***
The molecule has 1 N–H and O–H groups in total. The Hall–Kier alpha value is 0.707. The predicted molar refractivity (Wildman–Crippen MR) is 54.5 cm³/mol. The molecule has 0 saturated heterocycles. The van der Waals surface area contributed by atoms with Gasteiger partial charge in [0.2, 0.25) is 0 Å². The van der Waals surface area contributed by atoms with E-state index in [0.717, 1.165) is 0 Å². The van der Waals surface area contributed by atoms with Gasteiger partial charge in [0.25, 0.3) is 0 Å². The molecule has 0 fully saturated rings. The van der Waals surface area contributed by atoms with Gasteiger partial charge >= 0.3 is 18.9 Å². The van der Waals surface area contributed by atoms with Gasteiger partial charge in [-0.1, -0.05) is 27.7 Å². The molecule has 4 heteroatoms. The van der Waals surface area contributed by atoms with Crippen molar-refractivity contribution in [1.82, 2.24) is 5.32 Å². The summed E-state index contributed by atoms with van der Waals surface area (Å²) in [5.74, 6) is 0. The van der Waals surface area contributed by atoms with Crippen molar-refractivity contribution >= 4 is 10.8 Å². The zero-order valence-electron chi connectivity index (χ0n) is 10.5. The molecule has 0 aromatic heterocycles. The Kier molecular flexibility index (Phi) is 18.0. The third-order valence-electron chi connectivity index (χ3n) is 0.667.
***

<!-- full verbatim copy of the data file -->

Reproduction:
The molecule has 1 N–H and O–H groups in total. The Hall–Kier alpha value is 0.707. The predicted molar refractivity (Wildman–Crippen MR) is 54.5 cm³/mol. The molecule has 0 saturated heterocycles. The van der Waals surface area contributed by atoms with Gasteiger partial charge in [0.2, 0.25) is 0 Å². The van der Waals surface area contributed by atoms with E-state index in [0.717, 1.165) is 0 Å². The van der Waals surface area contributed by atoms with Gasteiger partial charge in [0.25, 0.3) is 0 Å². The molecule has 0 fully saturated rings. The van der Waals surface area contributed by atoms with Gasteiger partial charge >= 0.3 is 18.9 Å². The van der Waals surface area contributed by atoms with Gasteiger partial charge in [-0.1, -0.05) is 27.7 Å². The molecule has 4 heteroatoms. The van der Waals surface area contributed by atoms with Crippen molar-refractivity contribution in [1.82, 2.24) is 5.32 Å². The summed E-state index contributed by atoms with van der Waals surface area (Å²) in [5.74, 6) is 0. The van der Waals surface area contributed by atoms with Crippen molar-refractivity contribution >= 4 is 10.8 Å². The zero-order valence-electron chi connectivity index (χ0n) is 10.5. The molecule has 0 aromatic heterocycles. The Kier molecular flexibility index (Phi) is 18.0. The third-order valence-electron chi connectivity index (χ3n) is 0.667.